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Our Immigration Services
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Why Osbourne Pinner?
We are one of the reputed law firm based in Central London specialising in simple and complex immigration cases. Here are few reasons why we are considered the best option when it comes to choosing the right lawyer for a immigration case.
What is a Sponsor Licence?
If you are a business that is looking to hire a worker from outside the European Economic Area (EEA) you must apply for a Sponsor Licence. This equally applies to small businesses and charities.
This is a complex process and you will be required to provide specified evidence as designated by the Home Office. You must demonstrate to the Home Office that you have an organised and efficient HR systems in place to attain the fulfilment of your sponsorship duties once you have acquired the sponsor licence.
There are certain employer Sponsor Licence requirements you must meet before you can make an application. Before you can make a Tier 5 or Tier 2 Sponsorship Licence application, you must decide which company member(s) will be representing the company. Any members who represent you must be an executive/senior member of the company. As part of the application process, you will be required to prove that you are a legitimate business which needs the use of migrant talent. This is called the ‘genuine business test’. Once this has been arranged, you can apply for a Tier 2 Sponsorship Licence. In most cases, you will need to demonstrate that your company is genuinely trading and that there is a genuine vacancy for the non-EEA migrant, which cannot be filled by a settled worker in the UK.
Business Sponsor Licence
Business sponsor licences allow UK businesses to sponsor non-EEA nationals to work in the UK. If you want to sponsor someone under the points-based immigration system, you must hold a sponsor licence. Once this licence is granted to your company, it will allow a non-EEA national to make an application for their Tier 2 (General) or Tier 2 (Intra-company Transfer) work visa.
The importance of holding a Sponsor Licence is again reiterated under the Government announcement for post-Brexit new immigration system which will enable skilled workers to come to the UK to help grow UK economy and contribute to public services. This will be a global system which prioritises those who can add the most to the UK economy and society, wherever they are from. While the details are yet to be confirmed, we know at present that confirmed job offers will confer extra points for the applicant (migrant) and employer sponsorship by an approved (licensed) employer will remain a key requirement for the vast majority of migrants.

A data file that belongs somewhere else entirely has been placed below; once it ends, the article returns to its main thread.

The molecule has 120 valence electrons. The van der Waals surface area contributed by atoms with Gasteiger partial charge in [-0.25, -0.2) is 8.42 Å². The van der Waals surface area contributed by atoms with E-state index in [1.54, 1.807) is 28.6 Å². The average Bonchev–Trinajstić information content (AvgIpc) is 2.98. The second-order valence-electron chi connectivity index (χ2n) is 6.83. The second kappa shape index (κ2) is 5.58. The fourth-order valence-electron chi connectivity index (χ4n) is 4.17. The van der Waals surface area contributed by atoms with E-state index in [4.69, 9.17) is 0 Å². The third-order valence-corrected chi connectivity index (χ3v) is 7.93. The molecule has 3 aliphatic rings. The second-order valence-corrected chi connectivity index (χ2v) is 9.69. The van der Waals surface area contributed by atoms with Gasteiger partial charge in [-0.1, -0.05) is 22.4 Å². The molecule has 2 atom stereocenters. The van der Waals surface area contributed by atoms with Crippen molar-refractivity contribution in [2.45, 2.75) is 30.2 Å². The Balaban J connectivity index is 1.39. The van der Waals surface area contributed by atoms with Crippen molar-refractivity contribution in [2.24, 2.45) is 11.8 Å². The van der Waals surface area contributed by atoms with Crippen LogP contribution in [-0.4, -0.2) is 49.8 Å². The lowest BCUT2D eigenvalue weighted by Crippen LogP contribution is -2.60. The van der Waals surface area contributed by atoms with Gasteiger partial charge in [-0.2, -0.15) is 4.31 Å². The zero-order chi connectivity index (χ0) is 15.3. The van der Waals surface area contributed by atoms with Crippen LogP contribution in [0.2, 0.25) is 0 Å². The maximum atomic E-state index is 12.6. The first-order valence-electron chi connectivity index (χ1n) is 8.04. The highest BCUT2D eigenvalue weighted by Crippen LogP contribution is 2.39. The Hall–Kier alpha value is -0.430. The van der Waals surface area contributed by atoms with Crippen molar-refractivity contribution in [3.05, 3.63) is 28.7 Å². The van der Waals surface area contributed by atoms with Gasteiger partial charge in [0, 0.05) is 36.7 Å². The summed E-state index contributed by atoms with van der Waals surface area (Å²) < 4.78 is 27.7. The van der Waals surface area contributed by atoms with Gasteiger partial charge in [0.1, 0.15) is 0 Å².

Type of Sponsor Licence
- Tier 2 (General) Visa
- Tier 2 (Intra-Company Transfer) Visa
- Tier 2 (Sportsperson) Visa
How to apply for a Sponsor Licence:
If your business wants to apply for a sponsor licence under Tier 2 or Tier 5 of the points-based immigration system, it must be registered with Companies House and must be able to provide at least 4 documents as listed in Appendix A: supporting documents for sponsor licence applications as evidence that the company is operating lawfully and ethically in the UK.
There are two main categories of sponsor licence namely Tier 2 and Tier 5 Sponsor Licence.
Tier 2: Skilled workers with job offers
Under Tier 2, a skilled worker can apply to enter or remain in the UK if they have a job offer in the UK from a company that has a valid sponsor licence. Tier 2 is split into the following 3 main sub-categories:
- Tier 2 (General): for new skilled hires
- Tier 2 (Intra-Company Transfer): for transferring existing overseas employees
- Tier 2 (Sportsperson): for elite sportspersons or coaches
The company must identify the need for a specific job role in the UK in order to commence the process which must meet the minimum skill and salary requirements as defined by the Home Office.
If you have not advertised the job and the migrant is not currently working for you, you should confirm how you identified that this person was the most suitable for the job.
To complete a compliant Resident Labour Market Test, a sponsor must advertise in the UK on two Home Office compliant advertising mediums for 28 calendar days in most cases (subject to certain exemptions). If the advertisement is in 2 stages, then it is necessary to run each advert for a total of 28 calendar days.